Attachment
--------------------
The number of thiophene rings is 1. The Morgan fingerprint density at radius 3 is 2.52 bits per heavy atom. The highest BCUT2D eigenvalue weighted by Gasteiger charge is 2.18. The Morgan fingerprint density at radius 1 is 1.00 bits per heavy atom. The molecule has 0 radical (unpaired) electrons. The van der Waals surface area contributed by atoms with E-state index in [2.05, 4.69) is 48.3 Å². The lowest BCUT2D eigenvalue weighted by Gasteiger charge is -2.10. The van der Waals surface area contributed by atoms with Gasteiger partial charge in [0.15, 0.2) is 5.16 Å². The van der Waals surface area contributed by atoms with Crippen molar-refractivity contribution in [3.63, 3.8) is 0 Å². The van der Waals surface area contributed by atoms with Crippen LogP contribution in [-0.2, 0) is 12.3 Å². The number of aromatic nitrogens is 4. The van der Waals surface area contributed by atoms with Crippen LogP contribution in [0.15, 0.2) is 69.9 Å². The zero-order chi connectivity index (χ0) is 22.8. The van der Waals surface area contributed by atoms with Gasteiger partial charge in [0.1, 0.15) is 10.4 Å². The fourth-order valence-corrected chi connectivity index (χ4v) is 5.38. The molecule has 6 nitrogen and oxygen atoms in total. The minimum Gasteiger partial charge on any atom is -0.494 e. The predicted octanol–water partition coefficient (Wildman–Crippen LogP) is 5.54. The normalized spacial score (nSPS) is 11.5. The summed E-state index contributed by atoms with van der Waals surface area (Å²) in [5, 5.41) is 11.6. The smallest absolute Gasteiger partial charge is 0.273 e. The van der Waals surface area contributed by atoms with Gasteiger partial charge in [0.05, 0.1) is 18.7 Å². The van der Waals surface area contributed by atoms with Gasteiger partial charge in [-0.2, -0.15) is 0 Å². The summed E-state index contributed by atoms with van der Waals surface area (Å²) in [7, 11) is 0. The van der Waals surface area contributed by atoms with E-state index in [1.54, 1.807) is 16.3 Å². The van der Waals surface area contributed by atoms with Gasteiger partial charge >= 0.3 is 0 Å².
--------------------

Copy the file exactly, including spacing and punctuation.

The number of thiophene rings is 1. The Morgan fingerprint density at radius 3 is 2.52 bits per heavy atom. The highest BCUT2D eigenvalue weighted by Gasteiger charge is 2.18. The Morgan fingerprint density at radius 1 is 1.00 bits per heavy atom. The molecule has 0 radical (unpaired) electrons. The van der Waals surface area contributed by atoms with E-state index in [2.05, 4.69) is 48.3 Å². The lowest BCUT2D eigenvalue weighted by Gasteiger charge is -2.10. The van der Waals surface area contributed by atoms with Gasteiger partial charge in [0.15, 0.2) is 5.16 Å². The van der Waals surface area contributed by atoms with Crippen molar-refractivity contribution in [3.63, 3.8) is 0 Å². The van der Waals surface area contributed by atoms with Crippen LogP contribution in [-0.2, 0) is 12.3 Å². The number of aromatic nitrogens is 4. The van der Waals surface area contributed by atoms with Crippen LogP contribution in [0.15, 0.2) is 69.9 Å². The zero-order chi connectivity index (χ0) is 22.8. The van der Waals surface area contributed by atoms with Gasteiger partial charge in [0.1, 0.15) is 10.4 Å². The fourth-order valence-corrected chi connectivity index (χ4v) is 5.38. The molecule has 6 nitrogen and oxygen atoms in total. The minimum Gasteiger partial charge on any atom is -0.494 e. The predicted octanol–water partition coefficient (Wildman–Crippen LogP) is 5.54. The normalized spacial score (nSPS) is 11.5. The summed E-state index contributed by atoms with van der Waals surface area (Å²) in [5, 5.41) is 11.6. The smallest absolute Gasteiger partial charge is 0.273 e. The van der Waals surface area contributed by atoms with Gasteiger partial charge in [0.05, 0.1) is 18.7 Å². The van der Waals surface area contributed by atoms with Gasteiger partial charge in [-0.2, -0.15) is 0 Å². The summed E-state index contributed by atoms with van der Waals surface area (Å²) in [7, 11) is 0. The van der Waals surface area contributed by atoms with E-state index in [1.54, 1.807) is 16.3 Å². The van der Waals surface area contributed by atoms with Gasteiger partial charge >= 0.3 is 0 Å².